Cost of ousting Hussein begins to dawn on Hill Legislators counsel cooler language since price is a major war

March 05, 1998|By Jonathan Weisman | Jonathan Weisman,SUN NATIONAL STAFF

WASHINGTON -- Demands in Congress for overthrowing Saddam Hussein by practically any means have grown so strident that some Republicans and Democrats are counseling all sides to lower their voices and examine the issue with cooler heads.

Sen. John McCain, an Arizona Republican who has called for the overthrow of Hussein, conceded that the brash talk in Congress has "made the words 'covert action' a joke."

"Once you get all this bravado out of your system and you look at the costs and options available, you become a little more sober," said Sen. Charles S. Robb, a Virginia Democrat.

Still, McCain and others said, Congress must keep pressuring the Clinton administration to adopt new strategies that go beyond simply containing Hussein's power. And they are backed by a broad swath of Washington's Republican foreign-policy elite.

A Feb. 20 letter to the president calling for Hussein's ouster bears 38 signatures, including those of former high-ranking Defense and State Department officials and national security advisers, such as former Republican defense secretaries Frank C. Carlucci, Casper W. Weinberger and Donald H. Rumsfeld, and Reagan national security advisers William P. Clark Jr. and Robert C. McFarlane.

"These are the kinds of things that should have been focused on six years ago," said Sen. Chuck Hagel, a Nebraska Republican. "The core of the debate now has to be Saddam Hussein -- how to get rid of him."

Policy-makers of all political stripes question whether the sustained bombing campaign envisioned by the president if Hussein reneges on his promises would alone fulfill its goal of curtailing Iraq's capacity to produce chemical, biological and nuclear weapons.

In recent days, a series of proposals have coalesced to form a more activist strategy for ousting Hussein. They include:

The financial and military support of Iraqi dissident groups. The "Iraq opposition rose up in large numbers to fight Saddam Hussein in the immediate aftermath of the Gulf war," Paul Wolfowitz, dean of the School of Advanced International Studies at Johns Hopkins University, told a House hearing last month.

"If the United States want the opposition to Saddam Hussein to be less feckless, then it must be less feckless in its support."

The expansion of "no-fly, no-drive" zones in northern and southern Iraq where dissidents could establish bases of support theoretically without fear of government tanks or artillery.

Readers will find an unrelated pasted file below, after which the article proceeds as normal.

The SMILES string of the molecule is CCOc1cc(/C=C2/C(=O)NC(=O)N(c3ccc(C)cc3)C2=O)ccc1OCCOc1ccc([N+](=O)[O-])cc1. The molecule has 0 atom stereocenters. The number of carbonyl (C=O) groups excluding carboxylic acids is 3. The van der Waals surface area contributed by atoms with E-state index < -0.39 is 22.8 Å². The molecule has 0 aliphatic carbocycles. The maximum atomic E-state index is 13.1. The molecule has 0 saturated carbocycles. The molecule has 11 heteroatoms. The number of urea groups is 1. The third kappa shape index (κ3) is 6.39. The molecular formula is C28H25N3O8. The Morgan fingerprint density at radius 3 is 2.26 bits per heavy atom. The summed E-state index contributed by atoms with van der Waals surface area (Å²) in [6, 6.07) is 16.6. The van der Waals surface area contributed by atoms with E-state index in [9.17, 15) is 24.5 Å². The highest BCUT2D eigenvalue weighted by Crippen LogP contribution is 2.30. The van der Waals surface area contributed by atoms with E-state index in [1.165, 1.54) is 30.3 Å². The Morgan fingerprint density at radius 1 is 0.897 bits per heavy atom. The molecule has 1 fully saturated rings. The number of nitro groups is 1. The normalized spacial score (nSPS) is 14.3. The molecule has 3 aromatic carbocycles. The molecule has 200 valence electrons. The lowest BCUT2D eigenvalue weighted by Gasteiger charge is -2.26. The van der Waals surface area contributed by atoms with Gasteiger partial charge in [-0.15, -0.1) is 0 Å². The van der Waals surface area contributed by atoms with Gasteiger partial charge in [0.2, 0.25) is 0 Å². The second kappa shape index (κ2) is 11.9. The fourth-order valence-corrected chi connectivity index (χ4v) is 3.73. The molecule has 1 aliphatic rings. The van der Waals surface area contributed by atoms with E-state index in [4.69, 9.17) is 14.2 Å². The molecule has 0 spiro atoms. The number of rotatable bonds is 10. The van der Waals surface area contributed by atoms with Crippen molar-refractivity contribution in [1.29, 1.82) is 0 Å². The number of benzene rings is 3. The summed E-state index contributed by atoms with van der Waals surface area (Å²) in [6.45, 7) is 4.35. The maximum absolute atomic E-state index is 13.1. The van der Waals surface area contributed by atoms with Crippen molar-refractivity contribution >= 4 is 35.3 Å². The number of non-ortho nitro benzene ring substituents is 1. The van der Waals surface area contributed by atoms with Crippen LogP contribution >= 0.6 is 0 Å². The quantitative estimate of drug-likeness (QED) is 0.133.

Given past attacks by Iraqi forces on dissident groups, Hussein's opponents "have a right to be afraid," Ahmad Chalabi, president of the dissident Iraqi National Congress, told a Senate panel Monday.

The lifting of economic sanctions for so-called "liberated" areas controlled by opposition groups. "It is inexcusable that sanctions have been kept in place all this time on northern Iraq, even when it was liberated territory," Wolfowitz said. "This squeezed the people in the north between a U.N. embargo from the north and Saddam's embargo from the south."

The gradual release of Iraqi assets frozen in Western banks since the Persian Gulf war to pay for an insurrection.

The establishment of a "Radio Free Iraq" to broadcast into the country, an option that was implemented in the past and is likely to be tried soon, administration sources said.

The indictment of Hussein as a war criminal, by some judicial body. Such a move would undercut Hussein's legitimacy in the international community, proponents say.

"This is the time to think about this," said Richard L. Armitage, a former assistant secretary of defense in the Reagan administration. "If we don't remove [Hussein], we're going to have to turn around time and time again for that military stick, and it doesn't appear it will solve the problem."

Price in blood

But each of the proposals raise questions about the depth of U.S. military involvement and the price the country might have to pay in prestige and blood.

Most of the proposed policy changes have met stiff resistance from the Clinton administration, which sees them as naive at best and dangerous at worst.

A White House official, speaking on condition of anonymity, said each of the proposals has been studied in depth over the past seven years. Most have been deemed ineffectual or unworkable.

"We would welcome and even look forward to working with a follow-on government in Iraq, but we're resigned to the fact that we will have to face Hussein for the time being," the official said.

Even some Republicans have become exasperated with the tone of recent policy discussions in Congress.

"People are talking almost antiseptically, as if no one gets hurt, no one gets killed, when in fact, destabilizing a totalitarian regime is a bloody mess," said Sen. Richard G. Lugar, a moderate Republican from Indiana and a respected voice on foreign policy. "This is all arising from the frustration that containment is not a clean, satisfying solution."

Iraqi opposition fractured

Most troubling is the state of the fractured Iraqi resistance.

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